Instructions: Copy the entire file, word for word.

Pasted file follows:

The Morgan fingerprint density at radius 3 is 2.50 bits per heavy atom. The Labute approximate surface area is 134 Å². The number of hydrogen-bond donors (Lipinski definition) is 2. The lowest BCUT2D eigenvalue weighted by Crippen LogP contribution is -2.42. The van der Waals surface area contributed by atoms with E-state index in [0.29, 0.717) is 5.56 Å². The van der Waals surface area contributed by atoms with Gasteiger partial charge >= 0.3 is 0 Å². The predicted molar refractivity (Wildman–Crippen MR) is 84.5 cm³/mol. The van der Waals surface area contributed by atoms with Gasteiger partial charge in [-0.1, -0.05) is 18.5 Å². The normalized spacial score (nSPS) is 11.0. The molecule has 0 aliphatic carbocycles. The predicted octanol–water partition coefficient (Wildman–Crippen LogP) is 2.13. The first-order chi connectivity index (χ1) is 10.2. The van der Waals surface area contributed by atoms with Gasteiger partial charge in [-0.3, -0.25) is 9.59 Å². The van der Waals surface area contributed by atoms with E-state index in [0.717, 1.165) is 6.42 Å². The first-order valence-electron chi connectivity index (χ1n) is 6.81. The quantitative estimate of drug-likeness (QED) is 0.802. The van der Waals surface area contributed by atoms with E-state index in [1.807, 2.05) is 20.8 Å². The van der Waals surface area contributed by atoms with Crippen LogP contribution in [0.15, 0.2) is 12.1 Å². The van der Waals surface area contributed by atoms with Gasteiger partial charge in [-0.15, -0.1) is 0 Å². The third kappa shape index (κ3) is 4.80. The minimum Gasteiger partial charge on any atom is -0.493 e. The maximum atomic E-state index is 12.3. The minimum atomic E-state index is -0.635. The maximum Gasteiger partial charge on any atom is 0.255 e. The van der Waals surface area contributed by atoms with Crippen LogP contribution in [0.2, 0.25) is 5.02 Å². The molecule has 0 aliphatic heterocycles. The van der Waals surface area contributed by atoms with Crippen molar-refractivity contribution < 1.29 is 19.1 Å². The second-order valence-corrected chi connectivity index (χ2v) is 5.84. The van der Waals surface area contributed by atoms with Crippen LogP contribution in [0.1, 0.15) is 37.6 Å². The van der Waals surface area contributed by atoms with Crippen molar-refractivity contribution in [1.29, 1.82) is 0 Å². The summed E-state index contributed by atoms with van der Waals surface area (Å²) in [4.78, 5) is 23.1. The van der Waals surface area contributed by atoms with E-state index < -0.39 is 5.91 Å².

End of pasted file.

The Morgan fingerprint density at radius 3 is 2.50 bits per heavy atom. The Labute approximate surface area is 134 Å². The number of hydrogen-bond donors (Lipinski definition) is 2. The lowest BCUT2D eigenvalue weighted by Crippen LogP contribution is -2.42. The van der Waals surface area contributed by atoms with E-state index in [0.29, 0.717) is 5.56 Å². The van der Waals surface area contributed by atoms with Gasteiger partial charge >= 0.3 is 0 Å². The predicted molar refractivity (Wildman–Crippen MR) is 84.5 cm³/mol. The van der Waals surface area contributed by atoms with Gasteiger partial charge in [-0.1, -0.05) is 18.5 Å². The normalized spacial score (nSPS) is 11.0. The molecule has 0 aliphatic carbocycles. The predicted octanol–water partition coefficient (Wildman–Crippen LogP) is 2.13. The first-order chi connectivity index (χ1) is 10.2. The van der Waals surface area contributed by atoms with Gasteiger partial charge in [-0.3, -0.25) is 9.59 Å². The van der Waals surface area contributed by atoms with E-state index in [0.717, 1.165) is 6.42 Å². The first-order valence-electron chi connectivity index (χ1n) is 6.81. The quantitative estimate of drug-likeness (QED) is 0.802. The van der Waals surface area contributed by atoms with E-state index in [1.807, 2.05) is 20.8 Å². The van der Waals surface area contributed by atoms with Crippen LogP contribution in [0.15, 0.2) is 12.1 Å². The van der Waals surface area contributed by atoms with Gasteiger partial charge in [-0.15, -0.1) is 0 Å². The third kappa shape index (κ3) is 4.80. The minimum Gasteiger partial charge on any atom is -0.493 e. The maximum atomic E-state index is 12.3. The minimum atomic E-state index is -0.635. The maximum Gasteiger partial charge on any atom is 0.255 e. The van der Waals surface area contributed by atoms with Crippen LogP contribution in [0.2, 0.25) is 5.02 Å². The molecule has 0 aliphatic heterocycles. The van der Waals surface area contributed by atoms with Crippen molar-refractivity contribution < 1.29 is 19.1 Å². The second-order valence-corrected chi connectivity index (χ2v) is 5.84. The van der Waals surface area contributed by atoms with Crippen LogP contribution in [0.1, 0.15) is 37.6 Å². The van der Waals surface area contributed by atoms with Crippen molar-refractivity contribution in [1.29, 1.82) is 0 Å². The summed E-state index contributed by atoms with van der Waals surface area (Å²) in [4.78, 5) is 23.1. The van der Waals surface area contributed by atoms with E-state index < -0.39 is 5.91 Å².